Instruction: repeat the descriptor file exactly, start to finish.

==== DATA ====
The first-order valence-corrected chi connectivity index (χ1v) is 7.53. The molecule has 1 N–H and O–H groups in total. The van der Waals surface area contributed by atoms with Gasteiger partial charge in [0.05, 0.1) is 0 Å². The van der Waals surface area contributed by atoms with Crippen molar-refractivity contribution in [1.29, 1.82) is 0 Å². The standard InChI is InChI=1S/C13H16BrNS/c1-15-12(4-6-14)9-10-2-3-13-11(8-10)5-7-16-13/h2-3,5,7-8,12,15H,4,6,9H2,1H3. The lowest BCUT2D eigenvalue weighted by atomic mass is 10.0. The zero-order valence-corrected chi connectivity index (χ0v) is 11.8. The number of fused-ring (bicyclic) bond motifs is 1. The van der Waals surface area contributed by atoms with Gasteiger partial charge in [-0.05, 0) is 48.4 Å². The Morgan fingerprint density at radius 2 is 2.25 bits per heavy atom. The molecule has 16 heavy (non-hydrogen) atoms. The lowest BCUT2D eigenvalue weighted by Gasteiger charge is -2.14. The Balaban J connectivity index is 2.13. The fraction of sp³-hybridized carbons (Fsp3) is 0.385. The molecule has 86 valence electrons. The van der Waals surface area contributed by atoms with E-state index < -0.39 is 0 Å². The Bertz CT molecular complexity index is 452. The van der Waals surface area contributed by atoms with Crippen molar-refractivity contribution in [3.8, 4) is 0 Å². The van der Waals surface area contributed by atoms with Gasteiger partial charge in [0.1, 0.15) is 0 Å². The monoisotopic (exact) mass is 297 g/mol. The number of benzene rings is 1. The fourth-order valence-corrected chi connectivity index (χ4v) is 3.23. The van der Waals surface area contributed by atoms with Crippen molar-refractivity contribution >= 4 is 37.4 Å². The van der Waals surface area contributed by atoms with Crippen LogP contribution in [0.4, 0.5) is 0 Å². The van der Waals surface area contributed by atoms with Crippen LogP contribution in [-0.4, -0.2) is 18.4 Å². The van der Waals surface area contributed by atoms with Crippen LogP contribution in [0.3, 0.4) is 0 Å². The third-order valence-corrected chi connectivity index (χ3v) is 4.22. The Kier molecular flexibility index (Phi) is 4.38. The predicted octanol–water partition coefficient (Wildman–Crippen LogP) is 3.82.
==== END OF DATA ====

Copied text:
The first-order valence-corrected chi connectivity index (χ1v) is 7.53. The molecule has 1 N–H and O–H groups in total. The van der Waals surface area contributed by atoms with Gasteiger partial charge in [0.05, 0.1) is 0 Å². The van der Waals surface area contributed by atoms with Crippen molar-refractivity contribution in [1.29, 1.82) is 0 Å². The standard InChI is InChI=1S/C13H16BrNS/c1-15-12(4-6-14)9-10-2-3-13-11(8-10)5-7-16-13/h2-3,5,7-8,12,15H,4,6,9H2,1H3. The lowest BCUT2D eigenvalue weighted by atomic mass is 10.0. The zero-order valence-corrected chi connectivity index (χ0v) is 11.8. The number of fused-ring (bicyclic) bond motifs is 1. The van der Waals surface area contributed by atoms with Gasteiger partial charge in [-0.05, 0) is 48.4 Å². The Morgan fingerprint density at radius 2 is 2.25 bits per heavy atom. The molecule has 16 heavy (non-hydrogen) atoms. The lowest BCUT2D eigenvalue weighted by Gasteiger charge is -2.14. The Balaban J connectivity index is 2.13. The fraction of sp³-hybridized carbons (Fsp3) is 0.385. The molecule has 86 valence electrons. The van der Waals surface area contributed by atoms with E-state index < -0.39 is 0 Å². The Bertz CT molecular complexity index is 452. The van der Waals surface area contributed by atoms with Crippen molar-refractivity contribution in [3.8, 4) is 0 Å². The van der Waals surface area contributed by atoms with Gasteiger partial charge in [0.1, 0.15) is 0 Å². The monoisotopic (exact) mass is 297 g/mol. The number of benzene rings is 1. The fourth-order valence-corrected chi connectivity index (χ4v) is 3.23. The van der Waals surface area contributed by atoms with Crippen molar-refractivity contribution >= 4 is 37.4 Å². The van der Waals surface area contributed by atoms with Crippen LogP contribution in [0.4, 0.5) is 0 Å². The van der Waals surface area contributed by atoms with Crippen LogP contribution in [-0.4, -0.2) is 18.4 Å². The van der Waals surface area contributed by atoms with Crippen LogP contribution in [0.3, 0.4) is 0 Å². The third-order valence-corrected chi connectivity index (χ3v) is 4.22. The Kier molecular flexibility index (Phi) is 4.38. The predicted octanol–water partition coefficient (Wildman–Crippen LogP) is 3.82.